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Migration for degrading work as an escape from humiliation

  • Stark, Oded
  • Fan, C. Simon

This paper develops a model of voluntary migration into degrading work. The essence of the model is a tension between two “bads:” that which arises from being relatively deprived at home, and that which arises from engaging in humiliating work away from home. Balancing between these two “bads” can give rise to an explicit, voluntary choice to engage in humiliating work. The paper identifies conditions under which a migrant will choose to engage in degrading work rather than being forced into it, to work abroad as a prostitute, say, rather than on a farm. The paper delineates the possible equilibria and finds that greater relative deprivation will make it more likely that the equilibrium outcome will be “engagement in prostitution.” It is shown that under well specified conditions, every individual will work as a prostitute, yet every individual would be better off working on a farm. Put differently, when specific conditions are satisfied, there is a possibility of a “coordination failure:” if individuals believe that everyone else will choose to be a prostitute, this belief will be self-fulfilling. In this case, all the individuals choose to engage in prostitution, which renders each of them worse off. The paper discusses various policy implications. It is shown that a policy intervention (a crackdown on migrants’ engagement in prostitution), if implemented strictly, can increase everyone’s welfare, but when the policy is implemented loosely, cracking down on prostitution will only reduce individuals’ welfare without reducing their engagement in prostitution.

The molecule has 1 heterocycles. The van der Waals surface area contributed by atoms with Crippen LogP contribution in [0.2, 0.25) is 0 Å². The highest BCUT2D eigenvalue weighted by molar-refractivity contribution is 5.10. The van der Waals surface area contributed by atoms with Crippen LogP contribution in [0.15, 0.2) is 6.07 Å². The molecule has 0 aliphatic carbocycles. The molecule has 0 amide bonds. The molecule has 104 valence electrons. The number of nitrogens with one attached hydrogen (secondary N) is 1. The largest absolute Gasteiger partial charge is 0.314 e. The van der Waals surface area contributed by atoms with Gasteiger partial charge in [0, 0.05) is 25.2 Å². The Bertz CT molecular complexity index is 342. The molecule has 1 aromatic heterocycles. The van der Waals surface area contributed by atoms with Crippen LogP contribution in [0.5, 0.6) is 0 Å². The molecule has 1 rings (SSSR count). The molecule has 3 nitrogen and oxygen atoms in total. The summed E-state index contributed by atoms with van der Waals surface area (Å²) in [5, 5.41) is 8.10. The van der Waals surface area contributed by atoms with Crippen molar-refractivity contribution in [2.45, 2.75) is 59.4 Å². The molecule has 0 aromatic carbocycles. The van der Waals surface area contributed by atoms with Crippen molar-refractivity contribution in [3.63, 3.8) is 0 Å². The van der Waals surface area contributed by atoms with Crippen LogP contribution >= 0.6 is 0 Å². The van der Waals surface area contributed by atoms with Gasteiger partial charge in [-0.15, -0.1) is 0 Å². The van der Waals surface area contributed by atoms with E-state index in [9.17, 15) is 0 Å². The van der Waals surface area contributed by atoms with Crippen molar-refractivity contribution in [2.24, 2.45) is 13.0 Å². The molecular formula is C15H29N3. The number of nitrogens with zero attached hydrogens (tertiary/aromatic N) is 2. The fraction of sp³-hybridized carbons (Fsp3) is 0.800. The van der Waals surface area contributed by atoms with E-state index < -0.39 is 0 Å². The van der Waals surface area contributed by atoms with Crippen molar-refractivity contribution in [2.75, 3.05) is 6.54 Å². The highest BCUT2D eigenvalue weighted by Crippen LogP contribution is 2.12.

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Paper provided by University Library of Munich, Germany in its series MPRA Paper with number 28905.

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Date of creation: 2010
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Handle: RePEc:pra:mprapa:28905
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  1. Stark, Oded & Taylor, J Edward, 1991. "Migration Incentives, Migration Types: The Role of Relative Deprivation," Economic Journal, Royal Economic Society, vol. 101(408), pages 1163-78, September.
  2. C. Simon Fan & Oded Stark, 2007. "A Social Proximity Explanation of the Reluctance to Assimilate," Kyklos, Wiley Blackwell, vol. 60(1), pages 55-63, 02.
  3. Erzo F.P. Luttmer, 2004. "Neighbors as Negatives: Relative Earnings and Well-Being," NBER Working Papers 10667, National Bureau of Economic Research, Inc.
  4. Michael A. Quinn, 2006. "Relative Deprivation, Wage Differentials and Mexican Migration," Review of Development Economics, Wiley Blackwell, vol. 10(1), pages 135-153, 02.
  5. Matthew Rabin., 1991. "Cognitive Dissonance and Social Change," Economics Working Papers 91-180, University of California at Berkeley.